The Securities and Exchange Commission is pursuing the three overlapping insider-trading investigations involving CMS, according to a report in The Wall Street Journal. One of the cases involves the FBI. Together they represent one of the broadest investigations into leaks of government information to Wall Street. Investigators are looking at whether two policy-research firms and a former CMS official in the business of providing information to investors were the middlemen between the government and investors, according to the people with knowledge of the probes. Click here for the report.
Hospital Associations Appeal to Genentech on Cancer Drugs and 340B
Six national hospital associations have sent a letter to Genentech urging the company to reconsider their recent decision to remove three lifesaving cancer drugs –Avastin, Herceptin and Rituxan – from the traditional distribution channel in favor of specialty distributors (effectively removing them from 340B discounts). Click here for the letter. Meantime, the National Association of Medicaid Directors says Congress should examine the feasibility of instituting price controls for expensive hepatitis C medications and other similarly-priced specialty drugs targeting large patient populations. Click here for their letter to Congress.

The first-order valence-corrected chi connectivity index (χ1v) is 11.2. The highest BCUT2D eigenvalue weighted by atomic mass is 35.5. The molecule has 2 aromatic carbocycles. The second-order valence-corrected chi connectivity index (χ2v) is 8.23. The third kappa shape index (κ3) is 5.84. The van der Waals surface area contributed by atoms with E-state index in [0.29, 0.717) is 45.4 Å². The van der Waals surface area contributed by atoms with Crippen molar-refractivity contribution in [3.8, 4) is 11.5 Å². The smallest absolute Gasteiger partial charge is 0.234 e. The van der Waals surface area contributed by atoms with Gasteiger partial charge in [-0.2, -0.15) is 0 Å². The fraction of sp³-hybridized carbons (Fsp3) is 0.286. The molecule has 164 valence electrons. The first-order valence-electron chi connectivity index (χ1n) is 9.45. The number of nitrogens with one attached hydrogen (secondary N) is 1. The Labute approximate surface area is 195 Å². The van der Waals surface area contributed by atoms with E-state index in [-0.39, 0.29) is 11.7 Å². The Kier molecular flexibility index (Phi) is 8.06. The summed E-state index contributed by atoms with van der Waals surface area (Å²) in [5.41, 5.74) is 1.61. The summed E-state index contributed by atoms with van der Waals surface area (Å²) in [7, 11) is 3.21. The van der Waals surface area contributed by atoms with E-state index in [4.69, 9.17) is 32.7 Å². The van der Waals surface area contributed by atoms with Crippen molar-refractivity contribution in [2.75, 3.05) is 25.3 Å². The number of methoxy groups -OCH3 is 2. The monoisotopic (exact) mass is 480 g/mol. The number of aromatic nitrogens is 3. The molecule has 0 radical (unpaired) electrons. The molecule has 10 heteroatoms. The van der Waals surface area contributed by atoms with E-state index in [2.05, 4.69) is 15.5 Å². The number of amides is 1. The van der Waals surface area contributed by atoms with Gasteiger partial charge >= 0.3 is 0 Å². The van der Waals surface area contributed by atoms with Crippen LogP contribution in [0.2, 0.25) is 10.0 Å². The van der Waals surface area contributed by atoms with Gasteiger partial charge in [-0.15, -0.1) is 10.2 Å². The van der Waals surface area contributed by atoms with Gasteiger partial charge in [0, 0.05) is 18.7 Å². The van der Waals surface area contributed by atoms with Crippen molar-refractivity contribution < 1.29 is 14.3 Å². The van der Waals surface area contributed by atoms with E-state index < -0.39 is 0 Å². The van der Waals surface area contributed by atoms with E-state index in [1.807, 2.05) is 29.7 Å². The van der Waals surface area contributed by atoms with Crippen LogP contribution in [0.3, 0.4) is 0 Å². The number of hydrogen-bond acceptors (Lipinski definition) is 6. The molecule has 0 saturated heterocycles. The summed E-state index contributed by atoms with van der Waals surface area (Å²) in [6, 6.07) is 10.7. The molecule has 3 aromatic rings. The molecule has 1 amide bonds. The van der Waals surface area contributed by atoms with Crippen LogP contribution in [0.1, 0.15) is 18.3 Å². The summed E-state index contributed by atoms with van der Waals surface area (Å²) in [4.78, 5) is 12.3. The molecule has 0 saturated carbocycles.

More Students in Medical School than Ever Before
Applications to medical school rose 3.1 percent in 2014 while enrollment increased 1.4 percent to an all-time high of 20,343, the Association of American Medical Colleges announced last week. Interest was particularly strong in the Hispanic population, where the number of applicants increased 9.7 percent, to 4,386. The number of applications by African American candidates rose by 3.2 percent. Click here for more details.
Epic’s Next Steps Reviewed
Epic is the big winner in the federally subsidized effort to shift American medical care from paper to electronic records, according to many analysts. The federal launch of a $27 billion incentive program in 2009 touched off a scramble to modernize health systems in the name of improved efficiency and better care. Epic cleaned up in that gold rush. Today, one out of two Americans have their medical records on Epic software, and revenues at the fast-growing privately held company hit $1.7 billion in 2013. But what’s next for the company. Click here for the story.